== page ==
U.S. and coalition airstrikes killed 10 Islamic State leaders over the past month, including several linked to the Paris attacks or other plots against the West, a U.S. military official in Iraq said Tuesday.
U.S. Army Col. Steve Warren told Pentagon reporters that the jihadists were killed mainly by drone strikes in Iraq and Syria. He offered few details, but said at least two of those killed were linked to the Paris attacks.
According to Warren, one of the insurgents killed was Charaffe al Mouadan, a Syrian-based ISIS member who was directly linked to Abdel Hamid Abaaoud, the Paris attack cell leader. Mouadan, who was killed by an airstrike last Thursday in Syria, was planning additional attacks against the West, Warren said.
Also killed was Abdel Kader Hakim, who was part of ISIS efforts to plan attacks against Western targets and "had links" to the Paris attack network, Warren said.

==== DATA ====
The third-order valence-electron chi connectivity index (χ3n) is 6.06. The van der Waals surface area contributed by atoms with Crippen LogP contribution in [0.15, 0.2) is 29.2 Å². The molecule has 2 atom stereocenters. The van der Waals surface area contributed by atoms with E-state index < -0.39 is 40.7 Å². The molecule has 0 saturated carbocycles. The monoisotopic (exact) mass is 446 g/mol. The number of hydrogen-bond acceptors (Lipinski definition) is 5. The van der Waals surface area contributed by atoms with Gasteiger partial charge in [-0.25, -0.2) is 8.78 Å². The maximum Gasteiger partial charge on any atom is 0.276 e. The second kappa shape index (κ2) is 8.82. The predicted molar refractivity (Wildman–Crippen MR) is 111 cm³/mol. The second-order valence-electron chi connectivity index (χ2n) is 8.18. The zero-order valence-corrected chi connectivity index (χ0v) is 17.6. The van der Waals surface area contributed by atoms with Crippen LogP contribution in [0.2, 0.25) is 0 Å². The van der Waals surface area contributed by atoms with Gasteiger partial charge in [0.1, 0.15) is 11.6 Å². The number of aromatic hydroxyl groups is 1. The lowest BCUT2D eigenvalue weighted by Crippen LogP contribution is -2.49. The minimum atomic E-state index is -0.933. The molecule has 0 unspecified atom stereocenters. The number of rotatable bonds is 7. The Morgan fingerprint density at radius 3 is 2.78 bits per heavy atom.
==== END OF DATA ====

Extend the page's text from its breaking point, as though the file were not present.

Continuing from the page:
Most of the 10 appeared to be mid-level leaders.
Warren's announcement came as Belgian authorities announced they had arrested two men in connection with a suspected plot involving attacks during the holiday season in Brussels. They said the plans involved attacks similar to those that hit Paris on Nov. 13, when 130 people were killed and hundreds more wounded by suicide bombers and gunmen. The Islamic State group has claimed responsibility for the Paris attacks.
Ramping up pressure
The U.S. is ramping up pressure on such high-value militants. Earlier this month, President Barack Obama announced he is sending U.S. special operations forces into Iraq to conduct clandestine raids targeting Islamic State group leaders. The commandos — likely about 100 — would operate in small teams, gathering intelligence that will fuel airstrikes and other operations.
So far, the Pentagon has not said when the special operations forces will deploy.
"We're striking at the head of this snake," Warren said. "We haven't severed the head of the snake yet, and it's still got fangs. We have to be clear about that. There's much more fighting to do."